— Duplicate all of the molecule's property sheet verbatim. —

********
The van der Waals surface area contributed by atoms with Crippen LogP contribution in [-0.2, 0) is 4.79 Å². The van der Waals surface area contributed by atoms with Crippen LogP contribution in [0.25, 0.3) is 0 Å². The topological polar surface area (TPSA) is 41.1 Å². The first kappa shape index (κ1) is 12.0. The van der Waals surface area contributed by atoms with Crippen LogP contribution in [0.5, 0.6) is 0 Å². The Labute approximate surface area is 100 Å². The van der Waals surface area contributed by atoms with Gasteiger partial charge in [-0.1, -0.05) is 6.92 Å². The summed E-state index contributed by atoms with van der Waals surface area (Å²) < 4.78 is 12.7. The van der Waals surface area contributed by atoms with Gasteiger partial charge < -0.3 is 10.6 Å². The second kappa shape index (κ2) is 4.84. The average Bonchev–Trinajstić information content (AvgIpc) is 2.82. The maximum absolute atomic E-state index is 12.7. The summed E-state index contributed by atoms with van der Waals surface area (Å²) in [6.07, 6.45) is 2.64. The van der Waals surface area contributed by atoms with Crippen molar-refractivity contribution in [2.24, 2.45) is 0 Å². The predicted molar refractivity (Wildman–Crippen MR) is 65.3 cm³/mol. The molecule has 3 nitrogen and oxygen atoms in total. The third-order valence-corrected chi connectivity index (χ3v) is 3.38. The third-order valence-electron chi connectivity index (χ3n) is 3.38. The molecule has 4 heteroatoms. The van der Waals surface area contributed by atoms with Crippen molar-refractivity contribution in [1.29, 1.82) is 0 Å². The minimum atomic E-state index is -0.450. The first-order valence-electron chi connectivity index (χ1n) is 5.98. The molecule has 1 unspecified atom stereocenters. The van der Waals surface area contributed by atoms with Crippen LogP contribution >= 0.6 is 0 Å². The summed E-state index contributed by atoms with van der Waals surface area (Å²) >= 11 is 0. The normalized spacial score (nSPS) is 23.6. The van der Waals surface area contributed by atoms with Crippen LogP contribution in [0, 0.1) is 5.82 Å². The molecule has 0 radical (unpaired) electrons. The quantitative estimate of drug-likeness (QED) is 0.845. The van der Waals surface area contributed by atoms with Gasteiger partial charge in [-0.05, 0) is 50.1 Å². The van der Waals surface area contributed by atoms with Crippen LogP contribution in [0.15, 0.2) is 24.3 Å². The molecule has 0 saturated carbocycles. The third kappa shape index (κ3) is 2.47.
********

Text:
The van der Waals surface area contributed by atoms with Crippen LogP contribution in [-0.2, 0) is 4.79 Å². The van der Waals surface area contributed by atoms with Crippen LogP contribution in [0.25, 0.3) is 0 Å². The topological polar surface area (TPSA) is 41.1 Å². The first kappa shape index (κ1) is 12.0. The van der Waals surface area contributed by atoms with Crippen LogP contribution in [0.5, 0.6) is 0 Å². The Labute approximate surface area is 100 Å². The van der Waals surface area contributed by atoms with Gasteiger partial charge in [-0.1, -0.05) is 6.92 Å². The summed E-state index contributed by atoms with van der Waals surface area (Å²) < 4.78 is 12.7. The van der Waals surface area contributed by atoms with Gasteiger partial charge < -0.3 is 10.6 Å². The second kappa shape index (κ2) is 4.84. The average Bonchev–Trinajstić information content (AvgIpc) is 2.82. The maximum absolute atomic E-state index is 12.7. The summed E-state index contributed by atoms with van der Waals surface area (Å²) in [6.07, 6.45) is 2.64. The van der Waals surface area contributed by atoms with Crippen molar-refractivity contribution in [2.24, 2.45) is 0 Å². The predicted molar refractivity (Wildman–Crippen MR) is 65.3 cm³/mol. The molecule has 3 nitrogen and oxygen atoms in total. The third-order valence-corrected chi connectivity index (χ3v) is 3.38. The third-order valence-electron chi connectivity index (χ3n) is 3.38. The molecule has 4 heteroatoms. The van der Waals surface area contributed by atoms with Crippen molar-refractivity contribution in [1.29, 1.82) is 0 Å². The minimum atomic E-state index is -0.450. The first-order valence-electron chi connectivity index (χ1n) is 5.98. The molecule has 1 unspecified atom stereocenters. The van der Waals surface area contributed by atoms with Crippen LogP contribution >= 0.6 is 0 Å². The summed E-state index contributed by atoms with van der Waals surface area (Å²) >= 11 is 0. The normalized spacial score (nSPS) is 23.6. The van der Waals surface area contributed by atoms with Crippen LogP contribution in [0, 0.1) is 5.82 Å². The molecule has 0 radical (unpaired) electrons. The quantitative estimate of drug-likeness (QED) is 0.845. The van der Waals surface area contributed by atoms with Gasteiger partial charge in [-0.05, 0) is 50.1 Å². The van der Waals surface area contributed by atoms with Crippen LogP contribution in [0.15, 0.2) is 24.3 Å². The molecule has 0 saturated carbocycles. The third kappa shape index (κ3) is 2.47.